Compared with other α2-agonists such as brimonidine tartrate, apraclonidine appears unique in having weak but clinically detectable α1 activity. The authors postulated that the anisocoria reversal seen in patients with Horner syndrome demonstrated denervation hypersensitivity of postsynaptic α1-receptors in the pupil dilator muscle. This effect may be indirectly amplified by the absence of presynaptic α2-receptor activity, which normally down-regulates the release of norepinephrine into the synaptic junction and thus decelerates α1-stimulated mydriasis. This theory was supported by evidence obtained through an extensive review of the clinical and pharmacologic literature pertaining to the action of apraclonidine, 2-5 and readers are referred to the original article1 for that discussion. Our study was undertaken to determine whether 0.5% apraclonidine, currently the more readily available commercial product, might also cause reversal of anisocoria in patients with Horner syndrome.
Seven of 8 patients showed a reversal of anisocoria of at least 0.5 mm in both dark and light conditions. One patient did not show reversal. Although the small sample size precludes a detailed statistical analysis, an examination of the Figures shows that patients with a greater degree of anisocoria generally showed a greater degree of reverse anisocoria after apraclonidine instillation. This may reflect a greater or more long-standing degree of denervation and therefore of α1-receptor hypersensitivity. It is not possible to correlate the degree of reversal with the location and duration of the lesion because both were unknown in several patients in this small series.
Clinically the anisocoria reversal, even when slight, was easily detected with the naked eye. Testing for Horner syndrome using 0.5% apraclonidine does not depend on highly accurate measurements of the pupil diameter and is unlikely to be confounded by physiologic variation in pupil size or mild differences in room illumination before and after apraclonidine administration. Topical cocaine hydrochloride and hydroxyamphetamine hydrobromide are increasingly difficult and costly to obtain and are rarely used for any purpose by ophthalmologists other than to diagnose Horner syndrome. Within our admittedly small cohort, we have demonstrated that 0.5% apraclonidine, which is readily available in a multidose preserved bottle, is an acceptably sensitive test for the detection of this infrequent condition. Even though the mechanism of action is different, we propose that 0.5% apraclonidine may be substituted for cocaine in the pharmacologic confirmation of Horner syndrome. For localization of the sympathetic lesion, hydroxyamphetamine is still required. If apraclonidine does not cause anisocoria reversal and there is an important therapeutic need to pharmacologically confirm the diagnosis, further assessment with the classic agents should be conducted.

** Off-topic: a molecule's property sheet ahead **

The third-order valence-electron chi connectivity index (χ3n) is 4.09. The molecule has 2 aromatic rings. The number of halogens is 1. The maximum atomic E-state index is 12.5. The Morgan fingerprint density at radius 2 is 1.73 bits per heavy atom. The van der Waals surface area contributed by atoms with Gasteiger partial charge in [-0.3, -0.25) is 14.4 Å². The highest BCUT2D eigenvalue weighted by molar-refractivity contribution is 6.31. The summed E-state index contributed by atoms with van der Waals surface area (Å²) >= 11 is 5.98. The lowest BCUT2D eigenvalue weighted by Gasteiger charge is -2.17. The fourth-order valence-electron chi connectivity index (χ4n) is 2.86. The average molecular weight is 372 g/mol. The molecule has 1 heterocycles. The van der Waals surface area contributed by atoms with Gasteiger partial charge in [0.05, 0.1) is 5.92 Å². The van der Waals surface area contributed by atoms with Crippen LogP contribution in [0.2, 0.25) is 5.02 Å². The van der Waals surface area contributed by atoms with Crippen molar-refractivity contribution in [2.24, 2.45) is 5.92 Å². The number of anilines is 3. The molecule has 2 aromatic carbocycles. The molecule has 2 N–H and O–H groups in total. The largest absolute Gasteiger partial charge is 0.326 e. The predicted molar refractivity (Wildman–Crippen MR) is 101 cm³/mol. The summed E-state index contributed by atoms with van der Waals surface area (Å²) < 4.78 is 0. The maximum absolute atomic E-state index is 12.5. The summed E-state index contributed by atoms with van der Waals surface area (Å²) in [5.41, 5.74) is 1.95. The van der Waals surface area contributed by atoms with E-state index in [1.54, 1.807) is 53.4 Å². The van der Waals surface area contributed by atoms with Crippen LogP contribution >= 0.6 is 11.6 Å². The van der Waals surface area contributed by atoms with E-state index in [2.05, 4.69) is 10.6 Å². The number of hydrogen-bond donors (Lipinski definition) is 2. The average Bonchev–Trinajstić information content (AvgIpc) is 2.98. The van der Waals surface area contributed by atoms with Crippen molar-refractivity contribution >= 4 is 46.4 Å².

Drs Brown, Aouchiche, and Freedman have no relevant financial interest in this article.
Corresponding author: Sandra M. Brown, MD, 3601 Fourth St, Stop 7217, Lubbock, TX 79430 (e-mail: email@example.com).